[15] Biogenic and ocean sources of C2H6 are negligibly small, and were not considered in this work [Plass-Dülmer et al., 1995; Rudolph, 1995].

[16] Table 2 gives the global emission of C2H6 used in our study and the contributions from different source types and continents. The global source is 13.0 Tg yr−1 including 62% from fossil fuel, 20% from biofuel, and 18% from biomass burning; 84% of the source is in the Northern Hemisphere. The fuel sources in Asia (3.6 Tg yr−1), Europe (2.1 Tg yr−1) and North America (2.4 Tg yr−1) are of similar magnitude and represent the major regions of emissions.

Table 2. C2H6 Source Types and Regions Used in the Model (Tg yr−1)
 Fossil FuelBiofuelBiomass Burning
  • a

    Note that the “North America” defined here is different from the United States, with the latter covering the geographical region of 25–50°N and 125–65°W.

  • b

    Optimized sources are based on the INTEX-A observations (section 5).

  • c

    The daily biomass burning emission inventory for Alaska and NW Canada gives emissions of 0.030 Tg in July and August for 2004, as compared to 0.014 Tg in July and August in the climatology.

Global8.02.62.4
   Northern Hemisphere7.42.11.4
      Asia (0–88°N, 65–153°E)2.01.60.8
      Europe (35–75°N, 18°W–65°E)1.90.2<0.1
      North America (24–80°N, 125–65°W)a2.4b<0.1<0.1c
      Other1.10.20.5
   Southern Hemisphere0.60.51.0

3. Observations Used for Model Evaluation

[17] Figure 1 shows the locations of C2H6 measurements from surface stations (in situ and column) and aircraft missions used to evaluate model results. Details are given in Table 3. Measurements from the surface stations in Table 3 have year-round data and are grouped regionally for model evaluation. To expand coverage in the remote troposphere (particularly in the tropics), we include also the network of surface Pacific sites maintained by the University of California at Irvine [Blake, 2005], referred to below as the UCI data. These data are from flask samples taken 4 times a year between 1996 and 2003. We group them into 6 geographic regions (Figure 1) and exclude samples outside the median ±2σ range to avoid local contamination. The column observations are from multi-year tropospheric records, omitting data from September 1997 to September 1998 because of the unusual fire influence [Rinsland et al., 1999].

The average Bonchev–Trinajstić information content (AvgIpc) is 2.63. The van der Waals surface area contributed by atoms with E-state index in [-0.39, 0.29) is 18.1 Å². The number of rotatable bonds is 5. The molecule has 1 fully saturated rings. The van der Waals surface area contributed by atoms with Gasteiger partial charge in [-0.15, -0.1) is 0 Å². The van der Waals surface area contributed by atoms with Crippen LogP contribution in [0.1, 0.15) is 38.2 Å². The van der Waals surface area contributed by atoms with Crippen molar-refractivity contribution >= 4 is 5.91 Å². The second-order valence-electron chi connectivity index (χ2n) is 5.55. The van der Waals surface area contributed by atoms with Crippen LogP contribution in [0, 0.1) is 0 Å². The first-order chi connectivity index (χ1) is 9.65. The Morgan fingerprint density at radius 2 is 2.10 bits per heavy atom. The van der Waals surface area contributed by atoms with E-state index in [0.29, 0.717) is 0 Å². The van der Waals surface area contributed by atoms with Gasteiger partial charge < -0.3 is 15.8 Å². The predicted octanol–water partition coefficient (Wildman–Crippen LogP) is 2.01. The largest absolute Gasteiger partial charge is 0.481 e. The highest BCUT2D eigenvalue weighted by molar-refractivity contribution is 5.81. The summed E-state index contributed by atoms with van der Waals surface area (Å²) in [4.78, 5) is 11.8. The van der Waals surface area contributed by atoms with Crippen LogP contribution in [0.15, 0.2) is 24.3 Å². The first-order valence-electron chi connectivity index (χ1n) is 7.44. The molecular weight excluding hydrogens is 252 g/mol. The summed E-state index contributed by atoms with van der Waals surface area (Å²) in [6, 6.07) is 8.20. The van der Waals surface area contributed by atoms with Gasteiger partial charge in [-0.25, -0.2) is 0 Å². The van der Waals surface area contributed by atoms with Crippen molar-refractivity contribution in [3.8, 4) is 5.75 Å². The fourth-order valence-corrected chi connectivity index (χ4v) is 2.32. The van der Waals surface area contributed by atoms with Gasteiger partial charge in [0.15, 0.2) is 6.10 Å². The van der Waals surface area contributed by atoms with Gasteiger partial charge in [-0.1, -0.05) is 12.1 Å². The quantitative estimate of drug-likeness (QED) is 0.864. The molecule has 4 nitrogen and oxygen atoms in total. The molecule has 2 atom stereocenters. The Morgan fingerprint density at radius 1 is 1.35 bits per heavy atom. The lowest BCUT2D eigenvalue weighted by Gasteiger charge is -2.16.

Figure 1.

Locations of C2H6 observations used in our analysis: surface sites with year-round data (number sign); surface data from Blake [2005] (asterisk) for Alaska (red), western U.S. (green), Hawaii (blue), equatorial western Pacific (magenta), southern tropical Pacific (cyan), and southern extratropics (black); ground-based column sites (plus); and aircraft missions (red boxes) with region numbers indicated. Flight tracks for INTEX-A are shown. Further details are given in Table 3.

Table 3. Atmospheric C2H6 Measurements
LocationPeriodReference
  • a

    These are stations with continuous measurements for at least a year. We also use the University of California at Irvine (UCI) Pacific data network of Blake [2005], including 4 flask samples per year for 1996–2003, to expand geographical coverage, particularly in the tropics. See Figure 1 and text for details.

  • b

    Placed are as follows: Moshiri (44°N, 142°E) and Rikubetsu (44°N, 144°E).

Surface stationsa  
  Arctic  
   Alert (82°N, 63°W)1989–1996Gautrois et al. [2003]
   Zeppelin (78°N, 11°E)1989–1994Solberg et al. [1996]
  Northern Europe  
   Pallas (68°N, 24°E)1994–1994Laurila and Hakola [1996]
   Uto (60°N, 21°E)1993–1994Laurila and Hakola [1996]
   Birkenes (58°N, 8°E)1988–1994Solberg et al. [1996]
   Rorvik (57°N, 12°E)1989–1990Lindskog and Moldanova [1994]
  Central Europe  
   Waldhof (52°N, 10°E)1992–1994Solberg et al. [1996]
   Melpitz (52°N, 13°E)1993–1994Gnauk and Rolle [1998]
   Kosetice (49°N, 15°E)1992–1994Solberg et al. [1996]
  Harvard Forest (43°N, 72°W)1992–1994Goldstein et al. [1995]
  Extratropical Southern Hemisphere  
   Baring Head (41°S, 174°E)1991–1996Clarkson et al. [1997]
   Scott Base (78°S, 166°E)1991–1996Clarkson et al. [1997]
Ground-based column stations  
  Spitsbergen (79°N, 12°E)1992–1999Notholt et al. [1997]
  Jungfraujoch (47°N, 8°E, 3.6 km)1985–1999Mahieu et al. [1997]
  Japan (44°N, 143°E)b1995–2000Zhao et al. [2002]